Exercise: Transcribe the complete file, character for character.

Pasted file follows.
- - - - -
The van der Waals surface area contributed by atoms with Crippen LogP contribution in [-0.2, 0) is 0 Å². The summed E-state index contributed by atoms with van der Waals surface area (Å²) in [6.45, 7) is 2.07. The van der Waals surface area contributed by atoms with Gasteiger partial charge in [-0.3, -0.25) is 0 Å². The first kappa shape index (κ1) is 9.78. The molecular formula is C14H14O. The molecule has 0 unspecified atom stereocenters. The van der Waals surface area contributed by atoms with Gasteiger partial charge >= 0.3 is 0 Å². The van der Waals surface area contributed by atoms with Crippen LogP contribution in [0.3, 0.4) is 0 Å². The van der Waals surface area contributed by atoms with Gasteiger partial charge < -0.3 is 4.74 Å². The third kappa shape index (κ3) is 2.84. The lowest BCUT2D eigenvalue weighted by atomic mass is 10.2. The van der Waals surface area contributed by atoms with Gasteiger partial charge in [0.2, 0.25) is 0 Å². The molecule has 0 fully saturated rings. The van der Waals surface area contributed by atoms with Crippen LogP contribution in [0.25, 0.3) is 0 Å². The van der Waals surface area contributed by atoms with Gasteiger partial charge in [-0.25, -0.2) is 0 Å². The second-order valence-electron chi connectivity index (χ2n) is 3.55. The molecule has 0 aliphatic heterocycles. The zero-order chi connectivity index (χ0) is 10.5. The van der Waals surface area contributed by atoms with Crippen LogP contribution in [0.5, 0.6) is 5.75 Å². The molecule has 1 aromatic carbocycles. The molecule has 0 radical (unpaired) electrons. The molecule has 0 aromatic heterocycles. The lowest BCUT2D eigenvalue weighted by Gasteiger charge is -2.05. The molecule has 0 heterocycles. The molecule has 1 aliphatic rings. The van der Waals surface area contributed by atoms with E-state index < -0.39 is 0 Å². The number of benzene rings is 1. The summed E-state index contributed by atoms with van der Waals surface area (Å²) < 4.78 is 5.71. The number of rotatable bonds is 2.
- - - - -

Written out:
The van der Waals surface area contributed by atoms with Crippen LogP contribution in [-0.2, 0) is 0 Å². The summed E-state index contributed by atoms with van der Waals surface area (Å²) in [6.45, 7) is 2.07. The van der Waals surface area contributed by atoms with Gasteiger partial charge in [-0.3, -0.25) is 0 Å². The first kappa shape index (κ1) is 9.78. The molecular formula is C14H14O. The molecule has 0 unspecified atom stereocenters. The van der Waals surface area contributed by atoms with Gasteiger partial charge >= 0.3 is 0 Å². The van der Waals surface area contributed by atoms with Crippen LogP contribution in [0.3, 0.4) is 0 Å². The van der Waals surface area contributed by atoms with Gasteiger partial charge < -0.3 is 4.74 Å². The third kappa shape index (κ3) is 2.84. The lowest BCUT2D eigenvalue weighted by atomic mass is 10.2. The van der Waals surface area contributed by atoms with Gasteiger partial charge in [0.2, 0.25) is 0 Å². The molecule has 0 fully saturated rings. The van der Waals surface area contributed by atoms with Crippen LogP contribution in [0.25, 0.3) is 0 Å². The van der Waals surface area contributed by atoms with Gasteiger partial charge in [-0.25, -0.2) is 0 Å². The second-order valence-electron chi connectivity index (χ2n) is 3.55. The molecule has 0 aliphatic heterocycles. The zero-order chi connectivity index (χ0) is 10.5. The van der Waals surface area contributed by atoms with Crippen LogP contribution in [0.5, 0.6) is 5.75 Å². The molecule has 1 aromatic carbocycles. The molecule has 0 radical (unpaired) electrons. The molecule has 0 aromatic heterocycles. The lowest BCUT2D eigenvalue weighted by Gasteiger charge is -2.05. The molecule has 0 heterocycles. The molecule has 1 aliphatic rings. The van der Waals surface area contributed by atoms with E-state index < -0.39 is 0 Å². The number of benzene rings is 1. The summed E-state index contributed by atoms with van der Waals surface area (Å²) < 4.78 is 5.71. The number of rotatable bonds is 2.